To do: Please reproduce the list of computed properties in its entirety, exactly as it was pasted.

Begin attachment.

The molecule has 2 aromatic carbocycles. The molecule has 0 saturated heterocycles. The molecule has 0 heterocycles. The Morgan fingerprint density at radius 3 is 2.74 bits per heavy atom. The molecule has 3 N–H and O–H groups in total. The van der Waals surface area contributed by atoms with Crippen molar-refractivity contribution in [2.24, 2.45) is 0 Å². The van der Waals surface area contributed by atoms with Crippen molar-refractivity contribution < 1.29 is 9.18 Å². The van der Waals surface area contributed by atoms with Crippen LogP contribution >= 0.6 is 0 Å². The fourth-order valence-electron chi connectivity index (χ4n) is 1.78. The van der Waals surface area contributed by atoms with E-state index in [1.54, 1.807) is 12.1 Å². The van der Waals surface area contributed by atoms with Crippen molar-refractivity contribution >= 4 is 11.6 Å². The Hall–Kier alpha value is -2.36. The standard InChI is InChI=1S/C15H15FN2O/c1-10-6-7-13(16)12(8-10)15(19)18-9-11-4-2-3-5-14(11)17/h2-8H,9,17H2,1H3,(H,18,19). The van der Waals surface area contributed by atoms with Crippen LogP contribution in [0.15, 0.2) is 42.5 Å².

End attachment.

The molecule has 2 aromatic carbocycles. The molecule has 0 saturated heterocycles. The molecule has 0 heterocycles. The Morgan fingerprint density at radius 3 is 2.74 bits per heavy atom. The molecule has 3 N–H and O–H groups in total. The van der Waals surface area contributed by atoms with Crippen molar-refractivity contribution in [2.24, 2.45) is 0 Å². The van der Waals surface area contributed by atoms with Crippen molar-refractivity contribution < 1.29 is 9.18 Å². The van der Waals surface area contributed by atoms with Crippen LogP contribution >= 0.6 is 0 Å². The fourth-order valence-electron chi connectivity index (χ4n) is 1.78. The van der Waals surface area contributed by atoms with E-state index in [1.54, 1.807) is 12.1 Å². The van der Waals surface area contributed by atoms with Crippen molar-refractivity contribution >= 4 is 11.6 Å². The Hall–Kier alpha value is -2.36. The standard InChI is InChI=1S/C15H15FN2O/c1-10-6-7-13(16)12(8-10)15(19)18-9-11-4-2-3-5-14(11)17/h2-8H,9,17H2,1H3,(H,18,19). The van der Waals surface area contributed by atoms with Crippen LogP contribution in [0.15, 0.2) is 42.5 Å².